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Crime Mode Split Modeling (CrimeStat IV: A Spatial Statistics Program for the Analysis of Crime Incident Locations, Version 4.0)

NCJ Number
Date Published
July 2013
44 pages

This is the fifth of eight chapters on "Crime Travel Demand Modeling" from the user manual of CrimeStat IV, a spatial statistics package that can analyze crime incident location data.


This chapter, "Mode Split Modeling," discusses the third step in the crime travel demand model, i.e., "mode split,", which involves separating ("splitting") the predicted crime trip from each origin zone to each destination zone into distinct travel modes, e.g., walking, bicycling, driving, train, bus. This is the "weakest link" in the analysis, since there is little available information on travel mode by offenders. This requires a dependence on the intuitive adaptation of existing theory of travel-mode choice to crime data. The chapter first presents the theoretical background underlying the mode-split module. This is followed by a discussion of the model, illustrating its use with data from Baltimore County, MD. A discussion of the utility of travel and mode choice addresses discrete choice analysis, multinomial logit function, generalized relative utility function, measuring travel costs, and the aggregate and individual utility functions. The two sets of tools for estimating mode split in CrimeStat are reviewed. If individual-level data can be obtained on travel modes, then the multinomial logit model in the Discrete Choice module can be used. If such data are not available, which is the usual case, then an approximation to a utility function can be made. The approach is to estimate a relative accessibility function and then apply that function to the predicted trip distribution. The chapter concludes with a review of the usefulness and limitations of the mode split modeling of crime trips and the methodology used. Although this step in crime travel demand modeling requires building more systematic databases that document travel modes, the possibilities are important for crime analysts and researchers. 15 figures and 26 references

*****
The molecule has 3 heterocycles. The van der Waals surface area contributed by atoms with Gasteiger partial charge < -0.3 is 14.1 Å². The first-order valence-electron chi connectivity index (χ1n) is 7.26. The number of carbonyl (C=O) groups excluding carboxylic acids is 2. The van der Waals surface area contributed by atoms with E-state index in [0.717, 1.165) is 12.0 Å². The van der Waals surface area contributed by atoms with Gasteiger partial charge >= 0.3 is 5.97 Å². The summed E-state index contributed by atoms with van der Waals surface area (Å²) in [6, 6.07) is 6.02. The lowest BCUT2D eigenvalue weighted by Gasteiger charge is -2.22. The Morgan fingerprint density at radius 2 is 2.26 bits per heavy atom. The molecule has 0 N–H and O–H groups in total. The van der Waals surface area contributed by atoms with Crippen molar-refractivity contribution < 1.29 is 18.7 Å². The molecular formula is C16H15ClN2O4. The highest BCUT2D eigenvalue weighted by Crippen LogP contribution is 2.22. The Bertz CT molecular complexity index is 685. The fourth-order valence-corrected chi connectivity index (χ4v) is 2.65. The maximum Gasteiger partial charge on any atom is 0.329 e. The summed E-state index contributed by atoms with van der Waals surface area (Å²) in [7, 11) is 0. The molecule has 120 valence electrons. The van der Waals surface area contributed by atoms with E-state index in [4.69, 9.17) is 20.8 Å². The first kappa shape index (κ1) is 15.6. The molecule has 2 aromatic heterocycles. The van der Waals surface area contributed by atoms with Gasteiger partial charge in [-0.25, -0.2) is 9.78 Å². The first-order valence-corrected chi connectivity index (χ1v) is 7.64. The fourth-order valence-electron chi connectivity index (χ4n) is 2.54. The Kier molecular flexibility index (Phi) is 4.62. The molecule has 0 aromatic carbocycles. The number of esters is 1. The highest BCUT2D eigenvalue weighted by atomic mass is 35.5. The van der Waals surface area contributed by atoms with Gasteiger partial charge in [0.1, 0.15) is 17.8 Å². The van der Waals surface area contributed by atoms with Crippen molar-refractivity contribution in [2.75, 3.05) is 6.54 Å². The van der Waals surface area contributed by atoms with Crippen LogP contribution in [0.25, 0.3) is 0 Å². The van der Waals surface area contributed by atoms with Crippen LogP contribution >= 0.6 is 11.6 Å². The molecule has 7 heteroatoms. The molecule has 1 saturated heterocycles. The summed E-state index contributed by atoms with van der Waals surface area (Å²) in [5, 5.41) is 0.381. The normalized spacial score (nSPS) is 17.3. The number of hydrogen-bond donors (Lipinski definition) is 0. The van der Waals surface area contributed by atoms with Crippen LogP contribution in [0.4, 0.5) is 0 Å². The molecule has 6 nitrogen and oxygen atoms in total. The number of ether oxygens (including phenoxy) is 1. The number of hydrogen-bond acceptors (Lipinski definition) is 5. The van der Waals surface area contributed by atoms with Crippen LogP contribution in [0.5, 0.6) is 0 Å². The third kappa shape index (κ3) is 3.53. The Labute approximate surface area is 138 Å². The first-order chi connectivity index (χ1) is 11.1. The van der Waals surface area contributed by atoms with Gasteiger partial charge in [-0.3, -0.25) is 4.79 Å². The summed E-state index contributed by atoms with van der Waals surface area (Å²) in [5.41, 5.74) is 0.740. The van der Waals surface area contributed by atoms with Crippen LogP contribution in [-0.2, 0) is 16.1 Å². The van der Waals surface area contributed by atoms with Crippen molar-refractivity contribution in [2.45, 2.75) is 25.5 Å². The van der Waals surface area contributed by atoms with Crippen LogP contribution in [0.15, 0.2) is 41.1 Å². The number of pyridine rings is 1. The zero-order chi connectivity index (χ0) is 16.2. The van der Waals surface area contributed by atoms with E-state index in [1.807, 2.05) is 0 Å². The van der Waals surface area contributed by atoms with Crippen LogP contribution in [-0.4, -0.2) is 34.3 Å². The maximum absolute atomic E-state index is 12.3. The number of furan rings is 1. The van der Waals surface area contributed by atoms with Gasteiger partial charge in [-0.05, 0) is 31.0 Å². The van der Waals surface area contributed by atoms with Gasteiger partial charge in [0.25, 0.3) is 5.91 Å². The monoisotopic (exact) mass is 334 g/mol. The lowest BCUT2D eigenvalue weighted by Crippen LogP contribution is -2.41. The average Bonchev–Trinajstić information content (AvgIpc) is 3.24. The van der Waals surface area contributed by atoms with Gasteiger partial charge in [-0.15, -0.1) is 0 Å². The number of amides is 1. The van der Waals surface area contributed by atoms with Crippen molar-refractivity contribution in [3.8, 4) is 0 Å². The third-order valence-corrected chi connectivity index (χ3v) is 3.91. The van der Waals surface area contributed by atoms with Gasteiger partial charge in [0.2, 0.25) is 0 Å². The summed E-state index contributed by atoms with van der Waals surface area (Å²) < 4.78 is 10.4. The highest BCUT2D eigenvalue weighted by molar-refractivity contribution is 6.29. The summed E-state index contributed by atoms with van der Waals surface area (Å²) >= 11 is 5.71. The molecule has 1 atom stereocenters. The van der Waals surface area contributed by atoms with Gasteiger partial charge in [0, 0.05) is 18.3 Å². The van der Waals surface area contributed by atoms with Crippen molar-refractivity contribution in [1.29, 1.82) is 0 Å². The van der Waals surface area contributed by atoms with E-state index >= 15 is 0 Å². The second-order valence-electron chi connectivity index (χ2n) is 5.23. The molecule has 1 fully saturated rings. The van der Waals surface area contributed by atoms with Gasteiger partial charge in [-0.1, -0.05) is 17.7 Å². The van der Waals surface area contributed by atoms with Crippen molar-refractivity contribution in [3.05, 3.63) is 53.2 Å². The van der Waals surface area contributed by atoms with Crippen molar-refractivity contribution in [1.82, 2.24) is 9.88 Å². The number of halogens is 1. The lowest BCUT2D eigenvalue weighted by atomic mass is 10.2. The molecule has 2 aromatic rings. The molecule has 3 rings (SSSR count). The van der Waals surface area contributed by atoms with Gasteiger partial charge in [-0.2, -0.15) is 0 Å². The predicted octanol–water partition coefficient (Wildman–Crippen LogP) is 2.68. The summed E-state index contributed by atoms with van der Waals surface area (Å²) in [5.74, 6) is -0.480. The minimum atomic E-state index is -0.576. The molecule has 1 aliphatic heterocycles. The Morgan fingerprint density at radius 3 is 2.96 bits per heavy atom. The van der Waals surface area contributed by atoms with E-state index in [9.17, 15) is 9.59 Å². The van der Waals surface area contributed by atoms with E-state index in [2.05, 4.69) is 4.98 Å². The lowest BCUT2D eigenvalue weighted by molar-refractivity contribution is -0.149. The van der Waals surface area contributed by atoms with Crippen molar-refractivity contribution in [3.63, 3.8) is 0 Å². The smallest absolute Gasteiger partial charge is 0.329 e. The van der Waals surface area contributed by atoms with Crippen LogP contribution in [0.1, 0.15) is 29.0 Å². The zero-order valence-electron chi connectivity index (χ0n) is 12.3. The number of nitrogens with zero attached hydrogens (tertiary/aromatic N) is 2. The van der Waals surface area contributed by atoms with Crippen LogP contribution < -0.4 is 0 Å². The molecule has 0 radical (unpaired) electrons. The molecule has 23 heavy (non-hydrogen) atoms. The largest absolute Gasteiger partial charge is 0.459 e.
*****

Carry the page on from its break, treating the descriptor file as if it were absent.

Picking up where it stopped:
Date Published: July 1, 2013